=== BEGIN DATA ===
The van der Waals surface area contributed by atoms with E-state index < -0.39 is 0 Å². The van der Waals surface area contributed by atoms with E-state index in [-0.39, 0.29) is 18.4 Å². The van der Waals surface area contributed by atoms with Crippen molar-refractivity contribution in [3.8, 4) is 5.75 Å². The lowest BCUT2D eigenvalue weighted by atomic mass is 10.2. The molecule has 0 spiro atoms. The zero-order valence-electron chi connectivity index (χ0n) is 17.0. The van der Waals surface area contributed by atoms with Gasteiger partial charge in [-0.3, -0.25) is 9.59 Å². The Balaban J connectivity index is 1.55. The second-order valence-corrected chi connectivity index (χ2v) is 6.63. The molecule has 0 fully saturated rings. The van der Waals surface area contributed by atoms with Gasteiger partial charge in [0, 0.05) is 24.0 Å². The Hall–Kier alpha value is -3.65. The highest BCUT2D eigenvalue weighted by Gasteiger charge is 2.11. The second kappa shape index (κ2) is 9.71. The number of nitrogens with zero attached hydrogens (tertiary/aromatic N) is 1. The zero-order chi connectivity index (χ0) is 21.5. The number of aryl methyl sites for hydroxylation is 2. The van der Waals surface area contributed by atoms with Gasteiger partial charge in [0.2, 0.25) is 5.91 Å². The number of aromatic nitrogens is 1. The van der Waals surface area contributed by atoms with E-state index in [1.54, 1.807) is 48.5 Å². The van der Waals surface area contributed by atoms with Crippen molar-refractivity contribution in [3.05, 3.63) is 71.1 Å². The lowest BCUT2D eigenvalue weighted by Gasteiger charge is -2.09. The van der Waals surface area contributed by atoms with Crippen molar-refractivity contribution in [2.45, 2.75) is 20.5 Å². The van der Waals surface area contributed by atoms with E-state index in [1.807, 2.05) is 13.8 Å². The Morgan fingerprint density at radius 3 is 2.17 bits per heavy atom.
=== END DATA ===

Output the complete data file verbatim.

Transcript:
The van der Waals surface area contributed by atoms with E-state index < -0.39 is 0 Å². The van der Waals surface area contributed by atoms with E-state index in [-0.39, 0.29) is 18.4 Å². The van der Waals surface area contributed by atoms with Crippen molar-refractivity contribution in [3.8, 4) is 5.75 Å². The lowest BCUT2D eigenvalue weighted by atomic mass is 10.2. The molecule has 0 spiro atoms. The zero-order valence-electron chi connectivity index (χ0n) is 17.0. The van der Waals surface area contributed by atoms with Gasteiger partial charge in [-0.3, -0.25) is 9.59 Å². The Balaban J connectivity index is 1.55. The second-order valence-corrected chi connectivity index (χ2v) is 6.63. The molecule has 0 fully saturated rings. The van der Waals surface area contributed by atoms with Gasteiger partial charge in [0, 0.05) is 24.0 Å². The Hall–Kier alpha value is -3.65. The highest BCUT2D eigenvalue weighted by Gasteiger charge is 2.11. The second kappa shape index (κ2) is 9.71. The number of nitrogens with zero attached hydrogens (tertiary/aromatic N) is 1. The zero-order chi connectivity index (χ0) is 21.5. The number of aryl methyl sites for hydroxylation is 2. The van der Waals surface area contributed by atoms with Gasteiger partial charge in [0.2, 0.25) is 5.91 Å². The number of aromatic nitrogens is 1. The van der Waals surface area contributed by atoms with E-state index in [1.54, 1.807) is 48.5 Å². The van der Waals surface area contributed by atoms with Crippen molar-refractivity contribution in [3.05, 3.63) is 71.1 Å². The lowest BCUT2D eigenvalue weighted by Gasteiger charge is -2.09. The van der Waals surface area contributed by atoms with Crippen molar-refractivity contribution in [2.45, 2.75) is 20.5 Å². The van der Waals surface area contributed by atoms with E-state index in [1.807, 2.05) is 13.8 Å². The Morgan fingerprint density at radius 3 is 2.17 bits per heavy atom.